10977969256?profile=RESIZE_710xThe Rev. Leslie Etheredge, associate Florida Conference minister for United Church of Christ, with the Rev. Todd Petty at his installation at Church of the Palms in Delray Beach. Photo provided

By Janis Fontaine

Churches throughout the country are struggling with the same issues: how to attract new members and how to keep the members they have.
Two local churches are working together to address these issues to benefit both.
Church of the Palms in Delray Beach and Boynton Beach Congregational Church have been practicing a “cooperative ministry” since May 2022. They are affiliated under United Church of Christ.
“It’s going very well,” the Rev. Todd Petty, pastor of Church of the Palms, said by phone.
In the past few years, Boynton Congregational had undergone big changes: It sold its property to the city and moved to a smaller, leased site. Then it lost its pastor. Petty started leading worship at both churches a few Sundays each month.
Finally, it just made more sense to incorporate both churches at one site — Church of the Palms. The two churches haven’t officially merged yet, but it’s likely to happen this year.
In congregations affiliated under UCC — about 5,000 churches nationally with more than a million members — most decisions are made locally, rather than by a governing body such as a diocese. Individual churches decide how conservative or progressive they want to be.
United Church of Christ often calls itself the “church of firsts.” According to ucc.org, the church was “the first historically white denomination to ordain an African-American, the first to ordain a woman, the first to ordain an openly gay man, and the first Christian church to affirm the right of same-gender couples to marry. We were in the forefront of the anti-slavery movement and the Civil Rights movement.”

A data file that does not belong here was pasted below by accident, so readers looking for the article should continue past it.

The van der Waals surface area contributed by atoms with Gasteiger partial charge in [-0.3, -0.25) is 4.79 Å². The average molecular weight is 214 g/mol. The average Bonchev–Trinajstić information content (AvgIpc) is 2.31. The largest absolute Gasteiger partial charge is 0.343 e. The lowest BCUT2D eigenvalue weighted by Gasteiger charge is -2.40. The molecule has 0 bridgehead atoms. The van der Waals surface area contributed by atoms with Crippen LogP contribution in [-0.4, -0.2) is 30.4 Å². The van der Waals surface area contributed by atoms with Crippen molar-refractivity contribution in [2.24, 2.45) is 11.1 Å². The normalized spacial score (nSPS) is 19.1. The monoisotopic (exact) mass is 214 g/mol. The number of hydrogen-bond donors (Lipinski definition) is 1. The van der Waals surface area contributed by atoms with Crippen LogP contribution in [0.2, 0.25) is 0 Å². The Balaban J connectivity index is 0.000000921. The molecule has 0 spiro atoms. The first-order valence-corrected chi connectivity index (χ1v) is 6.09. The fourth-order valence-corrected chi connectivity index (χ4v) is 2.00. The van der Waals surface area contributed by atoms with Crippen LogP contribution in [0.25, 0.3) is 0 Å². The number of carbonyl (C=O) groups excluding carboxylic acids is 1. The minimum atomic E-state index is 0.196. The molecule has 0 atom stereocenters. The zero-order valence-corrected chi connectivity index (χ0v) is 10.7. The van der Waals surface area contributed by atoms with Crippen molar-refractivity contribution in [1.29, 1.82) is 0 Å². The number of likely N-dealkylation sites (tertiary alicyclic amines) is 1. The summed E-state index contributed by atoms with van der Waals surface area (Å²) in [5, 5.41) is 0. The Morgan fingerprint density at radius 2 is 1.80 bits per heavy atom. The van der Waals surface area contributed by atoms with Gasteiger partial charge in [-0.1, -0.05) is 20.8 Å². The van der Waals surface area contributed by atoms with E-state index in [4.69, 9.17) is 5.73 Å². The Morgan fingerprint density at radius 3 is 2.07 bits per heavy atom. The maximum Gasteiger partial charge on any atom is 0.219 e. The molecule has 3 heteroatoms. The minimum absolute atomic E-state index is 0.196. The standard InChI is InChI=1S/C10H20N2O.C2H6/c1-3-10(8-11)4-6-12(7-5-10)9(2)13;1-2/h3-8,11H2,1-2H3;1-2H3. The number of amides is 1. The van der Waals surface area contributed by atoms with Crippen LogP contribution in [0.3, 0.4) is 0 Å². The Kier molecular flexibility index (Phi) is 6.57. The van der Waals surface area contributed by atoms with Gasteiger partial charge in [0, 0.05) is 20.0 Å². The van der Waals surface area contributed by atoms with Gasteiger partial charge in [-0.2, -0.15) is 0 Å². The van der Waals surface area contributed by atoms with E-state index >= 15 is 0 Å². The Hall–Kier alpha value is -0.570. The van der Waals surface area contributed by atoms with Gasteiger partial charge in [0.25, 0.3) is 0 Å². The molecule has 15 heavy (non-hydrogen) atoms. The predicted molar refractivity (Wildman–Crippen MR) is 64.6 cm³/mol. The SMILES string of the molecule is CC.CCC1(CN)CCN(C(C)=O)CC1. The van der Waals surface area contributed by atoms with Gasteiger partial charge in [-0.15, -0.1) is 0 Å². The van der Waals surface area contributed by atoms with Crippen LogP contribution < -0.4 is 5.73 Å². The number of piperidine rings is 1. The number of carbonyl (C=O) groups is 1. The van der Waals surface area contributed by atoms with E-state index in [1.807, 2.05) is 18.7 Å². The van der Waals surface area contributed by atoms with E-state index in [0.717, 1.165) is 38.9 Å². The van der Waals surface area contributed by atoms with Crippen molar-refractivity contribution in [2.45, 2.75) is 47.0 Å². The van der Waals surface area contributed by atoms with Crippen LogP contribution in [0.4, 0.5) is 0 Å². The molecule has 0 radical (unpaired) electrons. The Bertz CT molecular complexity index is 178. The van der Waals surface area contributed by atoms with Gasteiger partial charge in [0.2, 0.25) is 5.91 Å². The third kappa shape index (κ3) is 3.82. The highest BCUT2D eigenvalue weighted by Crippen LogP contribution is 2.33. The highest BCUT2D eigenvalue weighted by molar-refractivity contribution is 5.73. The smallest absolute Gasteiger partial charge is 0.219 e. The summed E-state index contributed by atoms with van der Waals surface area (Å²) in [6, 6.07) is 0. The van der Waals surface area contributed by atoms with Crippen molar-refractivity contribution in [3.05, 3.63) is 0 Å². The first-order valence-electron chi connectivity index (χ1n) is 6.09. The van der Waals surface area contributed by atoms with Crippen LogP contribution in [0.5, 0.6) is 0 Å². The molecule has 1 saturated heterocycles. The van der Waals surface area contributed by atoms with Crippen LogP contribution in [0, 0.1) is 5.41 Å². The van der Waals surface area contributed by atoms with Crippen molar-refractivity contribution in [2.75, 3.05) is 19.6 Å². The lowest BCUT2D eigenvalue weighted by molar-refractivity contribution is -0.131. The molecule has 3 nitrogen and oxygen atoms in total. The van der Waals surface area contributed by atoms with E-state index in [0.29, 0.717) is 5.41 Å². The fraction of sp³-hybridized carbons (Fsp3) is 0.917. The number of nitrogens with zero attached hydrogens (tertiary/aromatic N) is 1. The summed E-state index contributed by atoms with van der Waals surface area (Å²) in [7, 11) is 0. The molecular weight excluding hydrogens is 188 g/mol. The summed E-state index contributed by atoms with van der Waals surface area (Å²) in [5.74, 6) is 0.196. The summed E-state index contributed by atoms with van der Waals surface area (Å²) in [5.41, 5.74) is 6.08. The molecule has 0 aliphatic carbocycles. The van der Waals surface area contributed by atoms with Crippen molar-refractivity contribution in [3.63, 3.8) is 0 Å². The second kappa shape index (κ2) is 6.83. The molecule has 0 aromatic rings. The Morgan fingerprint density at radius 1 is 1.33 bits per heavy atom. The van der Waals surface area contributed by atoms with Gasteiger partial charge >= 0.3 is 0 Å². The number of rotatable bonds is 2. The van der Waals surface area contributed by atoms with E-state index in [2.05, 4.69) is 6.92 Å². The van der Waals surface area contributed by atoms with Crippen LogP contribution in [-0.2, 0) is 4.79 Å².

The three ideals the church holds above others are inclusiveness, progressive thought and community-mindedness, and the functioning of the two local churches as one for the good of the congregants is a testament to these ideals.
Petty came to Church of the Palms in January 2020, just as the pandemic began. It was a terrible time for all churches, but to Petty, who relocated from snowbound Michigan, keeping a positive attitude for his new congregation during the pandemic was important.
United Church of Christ prides itself on being “a church of extravagant welcome,” following Jesus’ example of “gracious hospitality.” Petty said people consider two things when they are looking for a new church: Was the message meaningful and inspiring and were the people friendly?
“Our commitment is to be open and affirming, especially to the LGBTQ community,” Petty said. “We consider ourselves a progressive church with traditional worship that’s community-minded.”
UCC is a democratic church. Church members get to vote on big decisions — like who the next minister will be — and decide what they want the personality of their church to be. “We say, ‘Our congregation speaks to us, but not for us,’” Petty said.
Petty said that the No. 1 reason people come to a new church is a personal invitation. Maybe a neighbor says, “Come check out my church,” or a colleague mentions something interesting about a sermon.
Certainly, people are checking out churches online and churches need a strong presence there. Church of the Palms has a Facebook page, which is one of the best ways to stay connected. Another is to hold virtual services as the church does.
Petty said churches in general have two congregations now: in-person and virtual. Some people love the virtual option and attend more often now that services are online. Other people like to come and sit in the pews.
Petty strives to serve both.
“We also allow our facilities to be used by 12 other churches,” Petty said. “We’re a ministry of space and we’re very proud of that.”
And if you’re looking for an Alcoholics Anonymous meeting, Church of the Palms has one almost every day.
Petty says he committed himself to serving God in the fifth grade, but his mother knew even earlier that her son would grow up to serve God.
He comes from a long line of preachers: His great-great-great- grandfather was the first in the family. “It’s in my DNA,” Petty said.
Church of the Palms is undergoing two important beautification projects: The church is refurbishing the stained glass out front, and it will install in the church courtyard the dalle de verre stained glass cross that Boynton Beach Congregational salvaged from its original site.
Consider this your personal invitation to come by and see what’s happening.
Church of the Palms is at 1960 N. Swinton Ave. In-person worship takes place at 10 a.m. Sunday, followed by coffee in the Friendship Center. The virtual service streams at 4:30 p.m. Call 561-276-6347.

Janis Fontaine writes about people of faith, their congregations, causes and community events. Contact her at fontaine423@outlook.com.

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